College football’s longest-serving head coach has agreed to a deal that will keep him in place for years to come.
Iowa’s Kirk Ferentz, who has led the Hawkeyes since the 1999 season, has agreed to a four-year contract extension that will run through the 2029 season, the school announced Friday. His previous contract was due to expire in 2025.
“Kirk’s consistent leadership and success over the past 23 years has been incredible and appreciated as he has led our football program in a first class manner,” Sporting Director Gary Barta said via the press release. school. “His success over the past 23 years speaks for itself. He is an asset to the University of Iowa and our athletics department as a whole. The foundations of its program are solid and the future looks promising.
University of Iowa President Barb Wilson added, “In his three decades with Iowa, Coach Ferentz led our football program with tremendous success and integrity, showing how the Athletics can be a rewarding experience for our student-athletes and a hallway for many to learn about our remarkable university. This contract reflects our commitment to Kirk and Mary as members of our Hawkeye family.
Kirk Ferentz extension with Iowa comes with huge pay raise
Ferentz was originally expected to earn $5.1 million (before bonuses) next season. Including a $200,000 bonus for Iowa winning the Big Ten West division title, Ferentz earned $5,925,000 in 2021, $5 million in base salary and $925,000 in bonuses.
His total annual compensation under the new contract, which he signed on December 31, the day before the Vrbo Citrus Bowl, according to a copy of the contract obtained via a FOIA request by the registry, will be $7 million. It includes a $500,000 base, $5.5 million in top-up compensation and a $1 million longevity bonus. The contract expires on January 31, 2030.
With a four-year extension, Ferentz’s contract will end at 74
Ferentz, 67, is the eighth oldest head coach in college football and recently asked about how long he will continue coaching at Iowa. In the past, he’s indicated he won’t coach beyond 70 (when the 2025 contract expired), but took a different approach when speaking about it last summer.
“I don’t know how I’ll feel at 70 or 72. If I feel like that, I’ll keep going for a while,” Ferentz said in June 2021. “I’ll say this: I’m not going to do it at 78. .”
Without a doubt, the last years of Ferentz’s tenure were among the most difficult. The Iowa football program was rocked in June 2020 when allegations of racial disparities within the program came to light; the result is an ongoing lawsuit that will go to trial in 2023. And in the midst of that, Ferentz guided his team through a global pandemic, which is still rampant in early 2022.
Learn more about Ferentz:How Kirk Ferentz weathered a rough year and made Hawkeye football better
Through adversity, the Iowa football program won on the field. The Hawkeyes are 16-6 the past two seasons and 7-1 in trophy games, as well as two top-25 finishes with a Big Ten West championship. Off the court, players praised Ferentz for the work he has done to make the program more comfortable and inclusive for all players.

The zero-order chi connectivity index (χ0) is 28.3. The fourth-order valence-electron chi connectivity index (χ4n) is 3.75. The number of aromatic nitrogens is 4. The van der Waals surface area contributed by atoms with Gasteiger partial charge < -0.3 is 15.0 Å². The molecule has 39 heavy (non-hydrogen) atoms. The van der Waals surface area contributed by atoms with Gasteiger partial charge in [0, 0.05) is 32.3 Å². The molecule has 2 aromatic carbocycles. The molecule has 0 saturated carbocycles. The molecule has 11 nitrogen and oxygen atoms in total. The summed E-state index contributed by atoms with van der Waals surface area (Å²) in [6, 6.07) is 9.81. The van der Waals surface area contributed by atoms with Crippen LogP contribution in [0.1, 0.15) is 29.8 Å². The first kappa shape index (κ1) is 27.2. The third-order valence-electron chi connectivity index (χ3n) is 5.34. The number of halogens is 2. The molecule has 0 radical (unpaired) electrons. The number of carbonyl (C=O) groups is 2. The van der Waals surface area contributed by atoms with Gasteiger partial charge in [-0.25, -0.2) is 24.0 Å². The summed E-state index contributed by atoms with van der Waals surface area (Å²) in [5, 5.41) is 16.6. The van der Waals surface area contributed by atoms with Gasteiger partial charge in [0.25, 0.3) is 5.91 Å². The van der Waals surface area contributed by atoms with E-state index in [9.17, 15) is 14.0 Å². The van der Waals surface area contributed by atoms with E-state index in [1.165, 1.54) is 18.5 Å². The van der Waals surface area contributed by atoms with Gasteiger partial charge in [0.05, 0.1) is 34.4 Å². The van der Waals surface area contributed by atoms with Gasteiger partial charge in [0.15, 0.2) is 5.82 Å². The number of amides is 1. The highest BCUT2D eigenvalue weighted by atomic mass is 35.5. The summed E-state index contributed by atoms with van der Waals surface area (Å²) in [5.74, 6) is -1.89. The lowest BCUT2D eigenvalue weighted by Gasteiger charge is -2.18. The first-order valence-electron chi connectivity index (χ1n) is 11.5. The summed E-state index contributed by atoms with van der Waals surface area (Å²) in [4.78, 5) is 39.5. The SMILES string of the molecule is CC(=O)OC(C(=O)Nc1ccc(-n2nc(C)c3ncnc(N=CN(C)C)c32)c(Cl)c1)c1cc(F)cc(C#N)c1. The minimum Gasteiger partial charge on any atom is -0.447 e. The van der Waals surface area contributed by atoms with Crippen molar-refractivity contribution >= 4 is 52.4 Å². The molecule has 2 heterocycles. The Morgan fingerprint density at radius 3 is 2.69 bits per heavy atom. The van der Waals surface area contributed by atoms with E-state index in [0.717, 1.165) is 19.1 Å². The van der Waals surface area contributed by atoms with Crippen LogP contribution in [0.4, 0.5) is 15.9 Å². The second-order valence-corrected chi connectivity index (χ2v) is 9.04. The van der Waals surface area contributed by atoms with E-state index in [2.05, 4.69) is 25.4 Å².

“We got to know each other and our experiences better,” former running back Tyler Goodson said in December. “The coaches too, they sat down with us and asked questions. They do that when recruiting but went further and there is even more to know about each player.
“That’s how we progressed, how we got stronger as a team, and it showed throughout the year. We got off to a good start, lost a few games and came back and won more games and reached the Big Ten Championship. Unfortunately, that didn’t happen. We didn’t go our way, but we all came together.”
Learn more about Ferentz:How overcoming adversity and a Kirk Ferentz grade helped Iowa reach the Big Ten title
Ferentz’s legacy has been cemented for a long time. His 178 wins as Big Ten coach are No. 4 in league history behind Amos Alonzo Stagg (232), Woody Hayes (205) and Bo Schembechler (194). His momentum in the later years of his career coincided with significant progress on the recruiting track.
In 2021, Iowa signed the nationally ranked No. 24 class, according to the 247Sports Composite, which was its best result in more than 15 years. This year’s Class of 2022 is ranked No. 27 and features the highest-ranked prospect in program history for safety Xavier Nwankpa and another state All-American in defensive lineman Aaron Graves.
The Hawkeyes’ next class of 2023 is already ranked No. 12, and Iowa is firmly in play for more touted prospects, such as five-star state offensive lineman Kadyn Proctor and the football legacy of Iowa Kyler Kasper, a wide receiver. Clearly, behind closed doors, Ferentz has already assured the next wave of players that he will stay in place for many more years.
In today’s unpredictable coaching landscape, Ferentz will remain the constant voice of Iowa for many seasons to come. And that’s good news for the Hawkeyes.
Read more Iowa football news
Kennington Lloyd Smith III covers Iowa Hawkeyes football and men’s basketball for the Des Moines Register. You can connect with Kennington at Twitter @SkinnyKenny_ or email him at firstname.lastname@example.org.